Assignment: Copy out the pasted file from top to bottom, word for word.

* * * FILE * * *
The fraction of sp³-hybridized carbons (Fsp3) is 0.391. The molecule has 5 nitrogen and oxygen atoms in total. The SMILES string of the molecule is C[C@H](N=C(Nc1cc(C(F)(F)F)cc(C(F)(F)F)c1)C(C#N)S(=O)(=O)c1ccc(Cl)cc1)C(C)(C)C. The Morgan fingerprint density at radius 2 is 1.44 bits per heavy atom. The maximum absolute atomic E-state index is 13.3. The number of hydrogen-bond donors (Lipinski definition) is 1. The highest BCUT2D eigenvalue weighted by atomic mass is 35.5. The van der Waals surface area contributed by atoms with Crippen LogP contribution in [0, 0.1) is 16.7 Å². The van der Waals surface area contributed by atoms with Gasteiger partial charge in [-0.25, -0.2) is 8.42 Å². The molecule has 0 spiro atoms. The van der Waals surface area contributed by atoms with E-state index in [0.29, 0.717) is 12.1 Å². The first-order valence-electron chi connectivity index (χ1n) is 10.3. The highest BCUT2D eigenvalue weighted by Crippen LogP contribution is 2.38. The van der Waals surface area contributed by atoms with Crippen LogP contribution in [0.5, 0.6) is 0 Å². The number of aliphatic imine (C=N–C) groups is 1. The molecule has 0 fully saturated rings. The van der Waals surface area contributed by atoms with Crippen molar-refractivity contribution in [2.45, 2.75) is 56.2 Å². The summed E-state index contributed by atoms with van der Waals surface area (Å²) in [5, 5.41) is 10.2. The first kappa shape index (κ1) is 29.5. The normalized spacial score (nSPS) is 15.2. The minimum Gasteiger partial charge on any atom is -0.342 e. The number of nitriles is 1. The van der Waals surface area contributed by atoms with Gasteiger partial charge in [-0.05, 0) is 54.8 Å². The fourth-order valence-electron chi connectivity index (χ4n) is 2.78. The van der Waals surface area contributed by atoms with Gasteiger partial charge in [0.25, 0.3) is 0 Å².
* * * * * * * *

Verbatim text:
The fraction of sp³-hybridized carbons (Fsp3) is 0.391. The molecule has 5 nitrogen and oxygen atoms in total. The SMILES string of the molecule is C[C@H](N=C(Nc1cc(C(F)(F)F)cc(C(F)(F)F)c1)C(C#N)S(=O)(=O)c1ccc(Cl)cc1)C(C)(C)C. The Morgan fingerprint density at radius 2 is 1.44 bits per heavy atom. The maximum absolute atomic E-state index is 13.3. The number of hydrogen-bond donors (Lipinski definition) is 1. The highest BCUT2D eigenvalue weighted by atomic mass is 35.5. The van der Waals surface area contributed by atoms with Crippen LogP contribution in [0, 0.1) is 16.7 Å². The van der Waals surface area contributed by atoms with Gasteiger partial charge in [-0.25, -0.2) is 8.42 Å². The molecule has 0 spiro atoms. The van der Waals surface area contributed by atoms with E-state index in [0.29, 0.717) is 12.1 Å². The first-order valence-electron chi connectivity index (χ1n) is 10.3. The highest BCUT2D eigenvalue weighted by Crippen LogP contribution is 2.38. The van der Waals surface area contributed by atoms with Crippen LogP contribution in [0.5, 0.6) is 0 Å². The number of aliphatic imine (C=N–C) groups is 1. The molecule has 0 fully saturated rings. The van der Waals surface area contributed by atoms with Crippen molar-refractivity contribution in [2.45, 2.75) is 56.2 Å². The summed E-state index contributed by atoms with van der Waals surface area (Å²) in [5, 5.41) is 10.2. The first kappa shape index (κ1) is 29.5. The normalized spacial score (nSPS) is 15.2. The minimum Gasteiger partial charge on any atom is -0.342 e. The number of nitriles is 1. The van der Waals surface area contributed by atoms with Gasteiger partial charge in [-0.05, 0) is 54.8 Å². The fourth-order valence-electron chi connectivity index (χ4n) is 2.78. The van der Waals surface area contributed by atoms with Gasteiger partial charge in [0.25, 0.3) is 0 Å².